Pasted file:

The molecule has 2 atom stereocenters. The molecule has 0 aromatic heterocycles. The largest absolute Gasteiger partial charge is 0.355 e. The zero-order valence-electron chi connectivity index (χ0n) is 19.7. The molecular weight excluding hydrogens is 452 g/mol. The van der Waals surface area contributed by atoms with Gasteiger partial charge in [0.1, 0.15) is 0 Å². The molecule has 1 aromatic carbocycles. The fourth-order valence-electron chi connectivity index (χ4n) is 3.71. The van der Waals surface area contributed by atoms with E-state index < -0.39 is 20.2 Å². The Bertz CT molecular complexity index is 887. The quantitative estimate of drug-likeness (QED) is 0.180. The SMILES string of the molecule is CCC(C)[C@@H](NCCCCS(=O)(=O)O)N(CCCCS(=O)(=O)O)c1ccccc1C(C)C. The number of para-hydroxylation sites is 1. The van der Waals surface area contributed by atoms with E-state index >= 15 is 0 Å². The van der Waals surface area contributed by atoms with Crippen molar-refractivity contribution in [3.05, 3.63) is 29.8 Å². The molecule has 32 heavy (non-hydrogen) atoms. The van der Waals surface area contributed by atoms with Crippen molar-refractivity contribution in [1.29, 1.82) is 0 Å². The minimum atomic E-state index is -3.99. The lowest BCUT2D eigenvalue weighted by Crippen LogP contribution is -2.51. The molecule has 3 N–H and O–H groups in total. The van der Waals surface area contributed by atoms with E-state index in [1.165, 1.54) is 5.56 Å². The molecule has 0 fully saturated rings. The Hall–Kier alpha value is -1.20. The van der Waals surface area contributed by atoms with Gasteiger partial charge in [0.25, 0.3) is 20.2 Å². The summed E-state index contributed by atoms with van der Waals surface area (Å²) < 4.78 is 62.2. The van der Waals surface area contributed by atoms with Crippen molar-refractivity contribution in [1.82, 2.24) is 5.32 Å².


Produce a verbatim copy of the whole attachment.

The molecule has 2 atom stereocenters. The molecule has 0 aromatic heterocycles. The largest absolute Gasteiger partial charge is 0.355 e. The zero-order valence-electron chi connectivity index (χ0n) is 19.7. The molecular weight excluding hydrogens is 452 g/mol. The van der Waals surface area contributed by atoms with Gasteiger partial charge in [0.1, 0.15) is 0 Å². The molecule has 1 aromatic carbocycles. The fourth-order valence-electron chi connectivity index (χ4n) is 3.71. The van der Waals surface area contributed by atoms with E-state index < -0.39 is 20.2 Å². The Bertz CT molecular complexity index is 887. The quantitative estimate of drug-likeness (QED) is 0.180. The SMILES string of the molecule is CCC(C)[C@@H](NCCCCS(=O)(=O)O)N(CCCCS(=O)(=O)O)c1ccccc1C(C)C. The number of para-hydroxylation sites is 1. The van der Waals surface area contributed by atoms with E-state index >= 15 is 0 Å². The van der Waals surface area contributed by atoms with Crippen molar-refractivity contribution in [3.05, 3.63) is 29.8 Å². The molecule has 32 heavy (non-hydrogen) atoms. The van der Waals surface area contributed by atoms with Crippen molar-refractivity contribution in [1.29, 1.82) is 0 Å². The minimum atomic E-state index is -3.99. The lowest BCUT2D eigenvalue weighted by Crippen LogP contribution is -2.51. The molecule has 3 N–H and O–H groups in total. The van der Waals surface area contributed by atoms with E-state index in [1.165, 1.54) is 5.56 Å². The molecule has 0 fully saturated rings. The Hall–Kier alpha value is -1.20. The van der Waals surface area contributed by atoms with Gasteiger partial charge in [0.25, 0.3) is 20.2 Å². The summed E-state index contributed by atoms with van der Waals surface area (Å²) < 4.78 is 62.2. The van der Waals surface area contributed by atoms with Crippen molar-refractivity contribution in [1.82, 2.24) is 5.32 Å².